The Historiography of Antebellum North Carolina, 1835-1860
by Harry L. Watson
In 1835 North Carolina revised its constitution for the first time since 1776. In 1860 the election of Abraham Lincoln led the state into civil war and social cataclysm. These two events frame a distinct period in the work of most state historians. At the same time, they constitute the elements of a paradox for state historians and for students of southern history.
The democratic reforms of 1835 are commonly linked to the broad movement known as Jacksonian democracy. In an interpretation that is now standard, the convention's amendments led to more representative government, which led in turn to positive legislation on behalf of economic growth and development. The progress that resulted reversed the stagnation of the Rip Van Winkle period and by 1860 had laid the basis for a healthy, growing, and prosperous society.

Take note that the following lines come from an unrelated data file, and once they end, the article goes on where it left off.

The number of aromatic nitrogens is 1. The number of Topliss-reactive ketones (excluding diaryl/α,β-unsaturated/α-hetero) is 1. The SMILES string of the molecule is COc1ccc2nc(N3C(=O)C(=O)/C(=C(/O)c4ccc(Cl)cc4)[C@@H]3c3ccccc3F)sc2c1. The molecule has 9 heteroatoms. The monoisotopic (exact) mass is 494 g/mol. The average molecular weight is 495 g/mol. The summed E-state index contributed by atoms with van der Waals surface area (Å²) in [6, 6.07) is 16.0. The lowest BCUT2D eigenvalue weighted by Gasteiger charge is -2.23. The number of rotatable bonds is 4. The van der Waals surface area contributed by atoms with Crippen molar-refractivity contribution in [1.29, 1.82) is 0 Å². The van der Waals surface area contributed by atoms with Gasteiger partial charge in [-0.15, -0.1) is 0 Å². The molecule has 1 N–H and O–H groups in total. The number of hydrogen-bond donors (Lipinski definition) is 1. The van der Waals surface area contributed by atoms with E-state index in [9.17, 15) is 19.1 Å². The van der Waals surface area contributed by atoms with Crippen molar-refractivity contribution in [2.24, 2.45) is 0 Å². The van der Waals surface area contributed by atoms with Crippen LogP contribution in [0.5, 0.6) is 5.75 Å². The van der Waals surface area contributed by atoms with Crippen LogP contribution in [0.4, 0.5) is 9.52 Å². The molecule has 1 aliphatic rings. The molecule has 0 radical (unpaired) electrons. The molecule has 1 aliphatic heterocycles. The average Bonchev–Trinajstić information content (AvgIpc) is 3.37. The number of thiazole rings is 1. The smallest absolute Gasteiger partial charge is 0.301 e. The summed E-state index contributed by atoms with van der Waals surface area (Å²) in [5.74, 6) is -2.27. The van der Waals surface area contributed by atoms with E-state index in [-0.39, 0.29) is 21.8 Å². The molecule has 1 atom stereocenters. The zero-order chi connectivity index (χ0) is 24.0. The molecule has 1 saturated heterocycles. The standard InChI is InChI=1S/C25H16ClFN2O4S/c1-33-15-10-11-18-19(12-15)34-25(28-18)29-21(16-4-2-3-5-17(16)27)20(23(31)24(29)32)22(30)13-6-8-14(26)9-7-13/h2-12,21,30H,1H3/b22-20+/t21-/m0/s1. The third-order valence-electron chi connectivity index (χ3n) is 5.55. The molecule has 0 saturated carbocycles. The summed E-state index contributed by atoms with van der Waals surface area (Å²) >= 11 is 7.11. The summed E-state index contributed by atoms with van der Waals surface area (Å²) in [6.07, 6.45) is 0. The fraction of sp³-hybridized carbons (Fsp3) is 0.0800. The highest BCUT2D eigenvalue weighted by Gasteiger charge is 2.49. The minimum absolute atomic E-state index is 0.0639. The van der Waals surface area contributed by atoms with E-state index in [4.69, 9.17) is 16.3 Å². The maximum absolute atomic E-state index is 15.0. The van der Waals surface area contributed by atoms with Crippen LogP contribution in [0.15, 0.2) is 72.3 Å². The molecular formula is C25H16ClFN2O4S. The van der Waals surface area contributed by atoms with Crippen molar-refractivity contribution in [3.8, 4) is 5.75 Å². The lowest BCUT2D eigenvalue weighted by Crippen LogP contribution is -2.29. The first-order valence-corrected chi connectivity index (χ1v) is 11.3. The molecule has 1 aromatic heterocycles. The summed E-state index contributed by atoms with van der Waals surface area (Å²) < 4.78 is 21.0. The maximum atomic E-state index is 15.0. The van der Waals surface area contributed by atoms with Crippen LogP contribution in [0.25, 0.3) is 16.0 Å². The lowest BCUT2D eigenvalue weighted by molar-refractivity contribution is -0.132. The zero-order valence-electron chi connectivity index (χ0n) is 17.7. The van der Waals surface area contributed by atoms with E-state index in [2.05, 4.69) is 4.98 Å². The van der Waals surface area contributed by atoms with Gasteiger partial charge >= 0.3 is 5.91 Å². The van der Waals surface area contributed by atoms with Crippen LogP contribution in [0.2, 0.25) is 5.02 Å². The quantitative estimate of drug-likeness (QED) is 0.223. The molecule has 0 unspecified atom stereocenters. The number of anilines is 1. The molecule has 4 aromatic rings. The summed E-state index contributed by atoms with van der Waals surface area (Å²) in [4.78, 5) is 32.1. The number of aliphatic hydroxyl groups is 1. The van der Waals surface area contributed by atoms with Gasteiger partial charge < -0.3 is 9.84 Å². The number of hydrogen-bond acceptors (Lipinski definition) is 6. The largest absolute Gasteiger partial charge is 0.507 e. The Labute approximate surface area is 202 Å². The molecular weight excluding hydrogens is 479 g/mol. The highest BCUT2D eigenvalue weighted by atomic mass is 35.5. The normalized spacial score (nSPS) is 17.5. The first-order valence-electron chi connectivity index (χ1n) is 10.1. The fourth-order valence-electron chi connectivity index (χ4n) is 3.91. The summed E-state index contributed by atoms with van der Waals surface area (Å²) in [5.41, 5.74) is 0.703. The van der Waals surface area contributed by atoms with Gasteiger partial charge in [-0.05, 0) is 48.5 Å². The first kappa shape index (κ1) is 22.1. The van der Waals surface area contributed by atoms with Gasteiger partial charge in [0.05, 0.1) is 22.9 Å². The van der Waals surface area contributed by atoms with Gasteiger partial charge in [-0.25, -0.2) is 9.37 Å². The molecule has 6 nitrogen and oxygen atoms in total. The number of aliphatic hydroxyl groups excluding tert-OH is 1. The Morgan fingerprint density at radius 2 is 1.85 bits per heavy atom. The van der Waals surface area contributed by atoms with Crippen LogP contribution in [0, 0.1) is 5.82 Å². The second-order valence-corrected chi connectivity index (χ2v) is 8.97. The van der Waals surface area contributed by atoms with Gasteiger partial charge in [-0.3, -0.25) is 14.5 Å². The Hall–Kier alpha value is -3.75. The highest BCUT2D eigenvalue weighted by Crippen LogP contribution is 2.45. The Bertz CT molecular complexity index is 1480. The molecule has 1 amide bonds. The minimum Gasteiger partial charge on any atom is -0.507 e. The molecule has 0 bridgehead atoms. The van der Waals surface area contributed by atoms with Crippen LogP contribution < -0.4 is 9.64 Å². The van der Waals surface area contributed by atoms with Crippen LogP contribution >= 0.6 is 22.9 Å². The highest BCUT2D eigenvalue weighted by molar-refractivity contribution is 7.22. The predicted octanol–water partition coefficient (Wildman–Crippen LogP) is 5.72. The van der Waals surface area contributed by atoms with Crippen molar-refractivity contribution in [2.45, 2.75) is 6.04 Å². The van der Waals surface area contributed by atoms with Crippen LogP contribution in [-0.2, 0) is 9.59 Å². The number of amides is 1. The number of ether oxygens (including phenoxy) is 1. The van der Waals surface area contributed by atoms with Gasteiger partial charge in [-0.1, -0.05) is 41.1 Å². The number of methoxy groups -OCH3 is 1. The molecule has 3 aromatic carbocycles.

In this widely accepted view of state history, the coming of the Civil War was a gratuitous calamity that originated outside the state and imposed itself on the people with sudden and arbitrary fury. It appears in our textbooks as a bitter non sequitur to the happy prosperity of the 1850s. We should not forget, however, that antebellum economic progress was wedded to the institution of slavery. Slavery was undemocratic, both in respect to the slave himself, and in the relations it fostered between